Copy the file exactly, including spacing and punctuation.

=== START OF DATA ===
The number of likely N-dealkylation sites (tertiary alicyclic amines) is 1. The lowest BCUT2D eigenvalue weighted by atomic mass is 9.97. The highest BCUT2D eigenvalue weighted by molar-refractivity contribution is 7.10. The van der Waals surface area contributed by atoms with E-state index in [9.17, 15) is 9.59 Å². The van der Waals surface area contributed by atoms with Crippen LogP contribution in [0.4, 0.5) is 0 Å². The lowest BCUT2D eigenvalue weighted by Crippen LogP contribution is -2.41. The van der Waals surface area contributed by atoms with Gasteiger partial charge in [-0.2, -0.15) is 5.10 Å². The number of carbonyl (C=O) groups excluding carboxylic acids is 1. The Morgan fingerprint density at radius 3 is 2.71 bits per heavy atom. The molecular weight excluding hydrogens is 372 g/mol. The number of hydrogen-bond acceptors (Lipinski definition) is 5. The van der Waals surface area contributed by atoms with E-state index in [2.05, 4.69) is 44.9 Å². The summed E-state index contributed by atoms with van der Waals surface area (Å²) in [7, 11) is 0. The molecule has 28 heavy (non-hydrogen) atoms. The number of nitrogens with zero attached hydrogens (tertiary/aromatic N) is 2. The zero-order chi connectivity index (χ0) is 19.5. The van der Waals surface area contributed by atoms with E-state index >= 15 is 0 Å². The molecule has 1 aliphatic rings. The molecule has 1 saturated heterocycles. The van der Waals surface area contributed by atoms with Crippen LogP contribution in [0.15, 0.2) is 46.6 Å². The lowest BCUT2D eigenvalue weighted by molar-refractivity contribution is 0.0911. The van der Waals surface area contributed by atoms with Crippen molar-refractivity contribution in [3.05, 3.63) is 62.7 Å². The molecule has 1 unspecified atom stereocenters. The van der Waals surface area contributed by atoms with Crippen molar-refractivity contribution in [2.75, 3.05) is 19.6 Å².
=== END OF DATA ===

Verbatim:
The number of likely N-dealkylation sites (tertiary alicyclic amines) is 1. The lowest BCUT2D eigenvalue weighted by atomic mass is 9.97. The highest BCUT2D eigenvalue weighted by molar-refractivity contribution is 7.10. The van der Waals surface area contributed by atoms with E-state index in [9.17, 15) is 9.59 Å². The van der Waals surface area contributed by atoms with Crippen LogP contribution in [0.4, 0.5) is 0 Å². The lowest BCUT2D eigenvalue weighted by Crippen LogP contribution is -2.41. The van der Waals surface area contributed by atoms with Gasteiger partial charge in [-0.2, -0.15) is 5.10 Å². The number of carbonyl (C=O) groups excluding carboxylic acids is 1. The Morgan fingerprint density at radius 3 is 2.71 bits per heavy atom. The molecular weight excluding hydrogens is 372 g/mol. The number of hydrogen-bond acceptors (Lipinski definition) is 5. The van der Waals surface area contributed by atoms with E-state index in [2.05, 4.69) is 44.9 Å². The summed E-state index contributed by atoms with van der Waals surface area (Å²) in [7, 11) is 0. The molecule has 28 heavy (non-hydrogen) atoms. The number of nitrogens with zero attached hydrogens (tertiary/aromatic N) is 2. The zero-order chi connectivity index (χ0) is 19.5. The van der Waals surface area contributed by atoms with E-state index >= 15 is 0 Å². The molecule has 1 aliphatic rings. The molecule has 1 saturated heterocycles. The van der Waals surface area contributed by atoms with Crippen LogP contribution in [0.15, 0.2) is 46.6 Å². The lowest BCUT2D eigenvalue weighted by molar-refractivity contribution is 0.0911. The van der Waals surface area contributed by atoms with Crippen molar-refractivity contribution in [3.05, 3.63) is 62.7 Å². The molecule has 1 unspecified atom stereocenters. The van der Waals surface area contributed by atoms with Crippen molar-refractivity contribution in [2.75, 3.05) is 19.6 Å².